INDIANAPOLIS – The future of medicine in central Indiana will soon be upon us in downtown Indianapolis.
Indiana University School of Medicine today broke ground on a $230 million medical education and research building. With 11 stories and 326,200 gross square feet, the facility, west of Senate Avenue and south of the IU Neurosciences Research Center on 16th Street, will serve the school’s growing teaching and research needs.
“By breaking ground on Indiana University School of Medicine’s new medical education and research building, we celebrate the creation of a space that accelerates the latest discoveries of our faculty, prepares our students for careers in medicine, and improves and even saves lives will,” said IU President Pamela Whitten. “IU is committed to meeting the state’s need for highly qualified medical professionals, and this state-of-the-art health sciences facility is a physical representation of our mission to serve our state and improve the quality of life of Hoosiers, and a reminder of our strong partnership with the IU The health.”
The IU School of Medicine is a world leader in research into Alzheimer’s and other neurodegenerative diseases. During the groundbreaking event, school officials announced a generous gift that will help continue this important work.
Dave and Susan Roberts, longtime supporters of Alzheimer’s research at the IU School of Medicine, have committed $10 million to neurodegenerative research. The Roberts have made gifts and pledges totaling nearly $15 million to the IU School of Medicine.
The construction project is the largest in the 120-year history of the IU School of Medicine. As the largest medical school in the country and a national research center, the school’s downtown campus will soon be transformed into a state-of-the-art facility.
“While we have added new facilities to our regional campuses in recent years, we have not built new classrooms at Indianapolis since 1959,” said Dr. Jay L. Hess, Dean of the IU School of Medicine and IU Executive Vice President for University Hospital Affairs. “This state-of-the-art facility will transform the way we educate generations of future physicians, while providing our scientists much-needed laboratory space to continue and expand their research into improving health.”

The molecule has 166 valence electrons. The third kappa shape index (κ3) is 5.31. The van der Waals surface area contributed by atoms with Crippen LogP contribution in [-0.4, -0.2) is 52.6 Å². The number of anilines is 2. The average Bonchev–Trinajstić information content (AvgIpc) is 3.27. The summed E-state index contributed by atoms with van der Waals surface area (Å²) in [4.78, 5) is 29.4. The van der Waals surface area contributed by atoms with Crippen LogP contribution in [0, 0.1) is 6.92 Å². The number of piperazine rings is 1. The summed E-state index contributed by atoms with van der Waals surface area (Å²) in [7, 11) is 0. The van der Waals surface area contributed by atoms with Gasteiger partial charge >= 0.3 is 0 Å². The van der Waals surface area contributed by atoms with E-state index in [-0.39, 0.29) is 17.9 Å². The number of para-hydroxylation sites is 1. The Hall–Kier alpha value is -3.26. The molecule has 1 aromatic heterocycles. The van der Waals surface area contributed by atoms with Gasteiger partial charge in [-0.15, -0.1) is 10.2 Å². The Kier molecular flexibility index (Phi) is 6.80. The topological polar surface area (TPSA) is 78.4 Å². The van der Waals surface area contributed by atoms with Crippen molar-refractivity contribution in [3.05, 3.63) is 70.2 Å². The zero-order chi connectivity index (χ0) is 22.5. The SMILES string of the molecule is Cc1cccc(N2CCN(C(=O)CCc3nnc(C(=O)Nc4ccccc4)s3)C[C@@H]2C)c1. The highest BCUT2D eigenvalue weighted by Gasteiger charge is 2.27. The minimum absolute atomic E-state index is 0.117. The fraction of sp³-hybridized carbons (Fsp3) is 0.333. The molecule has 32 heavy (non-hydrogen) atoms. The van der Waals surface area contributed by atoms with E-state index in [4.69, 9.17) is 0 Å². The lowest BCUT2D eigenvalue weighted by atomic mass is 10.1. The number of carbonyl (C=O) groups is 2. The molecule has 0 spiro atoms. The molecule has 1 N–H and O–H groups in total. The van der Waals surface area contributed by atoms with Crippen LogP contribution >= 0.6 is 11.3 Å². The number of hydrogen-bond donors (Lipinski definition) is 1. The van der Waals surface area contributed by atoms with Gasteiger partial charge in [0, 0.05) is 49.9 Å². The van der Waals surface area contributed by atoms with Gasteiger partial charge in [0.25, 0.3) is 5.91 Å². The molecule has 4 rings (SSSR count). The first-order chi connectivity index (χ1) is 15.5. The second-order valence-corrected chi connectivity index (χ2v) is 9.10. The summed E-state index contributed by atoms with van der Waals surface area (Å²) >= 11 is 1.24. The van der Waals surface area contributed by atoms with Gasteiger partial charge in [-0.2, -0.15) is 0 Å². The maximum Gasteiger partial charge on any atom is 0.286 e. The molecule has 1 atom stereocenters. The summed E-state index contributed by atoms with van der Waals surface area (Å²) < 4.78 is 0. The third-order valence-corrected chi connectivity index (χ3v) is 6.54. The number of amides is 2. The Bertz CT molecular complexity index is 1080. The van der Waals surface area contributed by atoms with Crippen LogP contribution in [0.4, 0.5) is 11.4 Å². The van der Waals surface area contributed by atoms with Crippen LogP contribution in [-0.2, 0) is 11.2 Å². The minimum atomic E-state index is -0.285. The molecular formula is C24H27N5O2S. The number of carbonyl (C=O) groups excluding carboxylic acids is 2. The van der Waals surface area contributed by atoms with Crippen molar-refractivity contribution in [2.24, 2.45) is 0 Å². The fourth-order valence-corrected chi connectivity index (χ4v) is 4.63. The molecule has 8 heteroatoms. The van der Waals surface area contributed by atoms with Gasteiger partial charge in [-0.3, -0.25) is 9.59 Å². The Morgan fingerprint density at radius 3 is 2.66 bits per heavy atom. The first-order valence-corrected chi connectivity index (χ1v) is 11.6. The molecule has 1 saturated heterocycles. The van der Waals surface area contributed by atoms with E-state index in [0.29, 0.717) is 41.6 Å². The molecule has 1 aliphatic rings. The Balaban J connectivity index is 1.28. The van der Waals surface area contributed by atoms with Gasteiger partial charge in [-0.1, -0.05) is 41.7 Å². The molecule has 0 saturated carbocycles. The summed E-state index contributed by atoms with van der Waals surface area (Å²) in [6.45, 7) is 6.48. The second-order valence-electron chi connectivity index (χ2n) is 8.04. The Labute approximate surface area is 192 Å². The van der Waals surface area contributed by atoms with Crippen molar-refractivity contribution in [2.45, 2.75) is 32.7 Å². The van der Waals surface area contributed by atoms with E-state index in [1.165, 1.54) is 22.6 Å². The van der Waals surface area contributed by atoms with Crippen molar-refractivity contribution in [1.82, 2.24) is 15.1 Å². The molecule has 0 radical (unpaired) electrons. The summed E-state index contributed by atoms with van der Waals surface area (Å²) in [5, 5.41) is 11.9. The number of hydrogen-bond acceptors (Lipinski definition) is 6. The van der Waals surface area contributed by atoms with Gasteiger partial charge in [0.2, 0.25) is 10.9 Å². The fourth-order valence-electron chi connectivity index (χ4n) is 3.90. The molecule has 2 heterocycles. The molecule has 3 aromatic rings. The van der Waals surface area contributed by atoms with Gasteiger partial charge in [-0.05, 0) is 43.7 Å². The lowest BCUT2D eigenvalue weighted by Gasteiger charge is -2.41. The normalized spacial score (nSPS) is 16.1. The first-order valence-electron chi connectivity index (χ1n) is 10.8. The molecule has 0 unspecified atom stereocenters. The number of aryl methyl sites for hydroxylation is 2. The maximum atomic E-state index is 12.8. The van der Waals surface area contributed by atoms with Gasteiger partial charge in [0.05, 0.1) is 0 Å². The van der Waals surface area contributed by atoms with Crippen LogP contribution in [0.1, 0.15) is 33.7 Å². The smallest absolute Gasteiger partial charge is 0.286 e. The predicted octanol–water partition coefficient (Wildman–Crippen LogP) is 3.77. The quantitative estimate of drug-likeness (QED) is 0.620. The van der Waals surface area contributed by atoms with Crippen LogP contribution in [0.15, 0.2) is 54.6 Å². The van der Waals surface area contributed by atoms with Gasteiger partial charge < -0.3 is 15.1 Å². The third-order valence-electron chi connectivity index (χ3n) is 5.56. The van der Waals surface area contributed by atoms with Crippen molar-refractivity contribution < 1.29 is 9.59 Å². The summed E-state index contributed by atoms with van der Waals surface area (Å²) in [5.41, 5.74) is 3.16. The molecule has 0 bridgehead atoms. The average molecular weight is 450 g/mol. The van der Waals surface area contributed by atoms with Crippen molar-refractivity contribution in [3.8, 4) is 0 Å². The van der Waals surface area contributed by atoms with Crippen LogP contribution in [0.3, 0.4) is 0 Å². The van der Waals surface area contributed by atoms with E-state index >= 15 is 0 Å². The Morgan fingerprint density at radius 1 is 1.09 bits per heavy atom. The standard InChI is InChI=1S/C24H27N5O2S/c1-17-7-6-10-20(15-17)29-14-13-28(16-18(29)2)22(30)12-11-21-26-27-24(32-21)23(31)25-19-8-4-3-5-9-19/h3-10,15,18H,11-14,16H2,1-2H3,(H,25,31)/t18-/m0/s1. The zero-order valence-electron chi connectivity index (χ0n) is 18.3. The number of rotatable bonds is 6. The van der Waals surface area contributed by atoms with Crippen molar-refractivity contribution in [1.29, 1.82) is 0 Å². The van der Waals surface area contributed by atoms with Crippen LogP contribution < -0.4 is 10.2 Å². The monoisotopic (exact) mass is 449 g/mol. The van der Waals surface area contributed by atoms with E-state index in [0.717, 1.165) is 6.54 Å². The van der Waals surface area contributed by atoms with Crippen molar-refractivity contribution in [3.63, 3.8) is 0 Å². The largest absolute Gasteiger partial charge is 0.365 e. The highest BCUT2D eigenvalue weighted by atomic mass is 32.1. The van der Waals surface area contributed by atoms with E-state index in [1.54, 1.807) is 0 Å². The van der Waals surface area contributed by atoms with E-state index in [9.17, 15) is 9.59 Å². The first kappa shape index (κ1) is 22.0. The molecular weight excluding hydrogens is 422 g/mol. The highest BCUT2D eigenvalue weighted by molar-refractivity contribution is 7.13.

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The first three floors of the new building – the broad base of the structure – will primarily focus on medical education. Paying homage to IU’s architectural heritage, the plinth will feature elements of the limestone buildings in Bloomington along with the brick accents of IUPUI’s School of Medicine buildings. A large atrium with rooms for small learning communities, classrooms, lecture halls and a café will be created on the ground floor. The other two lower levels will include additional classrooms, a surgical center of excellence, simulation rooms, a library, exam rooms and an anatomy lab.
From there, an eight-story tower will rise from the academic base and include research and office space for the school. The tower will be glass-encased and designed to be energy-efficient. An underground tunnel will connect the building to Goodman Hall and the Neuroscience Research Building to the north.
The facility will be housed along with the new downtown Indianapolis hospital and the expanded Indiana University Health medical campus, where the health system is consolidating operations of its two acute care hospitals downtown south of 16th Street. The healthcare system contributed $145 million to the IU School of Medicine construction project – an investment that, according to Dennis Murphy, President and CEO of IU Health, speaks of the organization’s unwavering commitment to supporting medical education and research.
“IU Health is proud to have helped fund the IU School of Medicine’s new medical training building,” said Murphy. “It will be an integral part of our new Academic Health Center campus, strengthening the unique connection between the School of Medicine and IU Health and enabling future generations of medical students and faculty to teach, train and work in a world-class academic medical environment. ”
The architectural design, developed by Indianapolis-based Browning Day and Chicago-based Perkins & Will, was approved by the IU Board of Trustees in February 2022. The building is expected to be completed in November 2024.